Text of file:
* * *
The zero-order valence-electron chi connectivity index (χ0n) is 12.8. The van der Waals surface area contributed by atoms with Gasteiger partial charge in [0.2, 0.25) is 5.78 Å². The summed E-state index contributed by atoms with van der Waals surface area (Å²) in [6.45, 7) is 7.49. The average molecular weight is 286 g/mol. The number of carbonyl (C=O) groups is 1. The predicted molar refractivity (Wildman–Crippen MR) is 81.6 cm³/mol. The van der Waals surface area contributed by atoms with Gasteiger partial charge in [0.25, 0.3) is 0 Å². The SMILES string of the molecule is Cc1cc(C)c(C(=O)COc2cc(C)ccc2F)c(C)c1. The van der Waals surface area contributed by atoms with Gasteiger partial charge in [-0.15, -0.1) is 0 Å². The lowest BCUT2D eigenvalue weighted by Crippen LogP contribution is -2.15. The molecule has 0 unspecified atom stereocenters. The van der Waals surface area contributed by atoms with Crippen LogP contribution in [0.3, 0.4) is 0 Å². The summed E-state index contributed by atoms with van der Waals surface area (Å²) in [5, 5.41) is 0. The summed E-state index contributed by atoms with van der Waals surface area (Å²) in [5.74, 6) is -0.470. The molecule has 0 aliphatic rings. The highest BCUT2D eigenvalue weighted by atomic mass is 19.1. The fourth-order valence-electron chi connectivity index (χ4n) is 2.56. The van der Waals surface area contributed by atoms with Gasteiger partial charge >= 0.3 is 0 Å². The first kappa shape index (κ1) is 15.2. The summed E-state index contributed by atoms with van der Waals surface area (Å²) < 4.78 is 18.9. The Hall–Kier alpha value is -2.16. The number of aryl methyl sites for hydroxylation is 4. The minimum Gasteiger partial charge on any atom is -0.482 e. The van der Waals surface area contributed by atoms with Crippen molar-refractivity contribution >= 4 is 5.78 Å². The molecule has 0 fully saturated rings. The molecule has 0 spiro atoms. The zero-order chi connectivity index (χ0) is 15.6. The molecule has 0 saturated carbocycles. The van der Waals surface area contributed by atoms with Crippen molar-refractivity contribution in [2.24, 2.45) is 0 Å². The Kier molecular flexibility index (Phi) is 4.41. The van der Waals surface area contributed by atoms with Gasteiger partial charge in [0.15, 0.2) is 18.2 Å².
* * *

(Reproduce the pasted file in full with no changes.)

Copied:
The zero-order valence-electron chi connectivity index (χ0n) is 12.8. The van der Waals surface area contributed by atoms with Gasteiger partial charge in [0.2, 0.25) is 5.78 Å². The summed E-state index contributed by atoms with van der Waals surface area (Å²) in [6.45, 7) is 7.49. The average molecular weight is 286 g/mol. The number of carbonyl (C=O) groups is 1. The predicted molar refractivity (Wildman–Crippen MR) is 81.6 cm³/mol. The van der Waals surface area contributed by atoms with Gasteiger partial charge in [0.25, 0.3) is 0 Å². The SMILES string of the molecule is Cc1cc(C)c(C(=O)COc2cc(C)ccc2F)c(C)c1. The van der Waals surface area contributed by atoms with Gasteiger partial charge in [-0.15, -0.1) is 0 Å². The lowest BCUT2D eigenvalue weighted by Crippen LogP contribution is -2.15. The molecule has 0 unspecified atom stereocenters. The van der Waals surface area contributed by atoms with Crippen LogP contribution in [0.3, 0.4) is 0 Å². The summed E-state index contributed by atoms with van der Waals surface area (Å²) in [5, 5.41) is 0. The summed E-state index contributed by atoms with van der Waals surface area (Å²) in [5.74, 6) is -0.470. The molecule has 0 aliphatic rings. The highest BCUT2D eigenvalue weighted by atomic mass is 19.1. The fourth-order valence-electron chi connectivity index (χ4n) is 2.56. The van der Waals surface area contributed by atoms with Gasteiger partial charge >= 0.3 is 0 Å². The first kappa shape index (κ1) is 15.2. The summed E-state index contributed by atoms with van der Waals surface area (Å²) < 4.78 is 18.9. The Hall–Kier alpha value is -2.16. The number of aryl methyl sites for hydroxylation is 4. The minimum Gasteiger partial charge on any atom is -0.482 e. The van der Waals surface area contributed by atoms with Crippen molar-refractivity contribution >= 4 is 5.78 Å². The molecule has 0 fully saturated rings. The molecule has 0 spiro atoms. The zero-order chi connectivity index (χ0) is 15.6. The molecule has 0 saturated carbocycles. The van der Waals surface area contributed by atoms with Crippen molar-refractivity contribution in [2.24, 2.45) is 0 Å². The Kier molecular flexibility index (Phi) is 4.41. The van der Waals surface area contributed by atoms with Gasteiger partial charge in [0.15, 0.2) is 18.2 Å².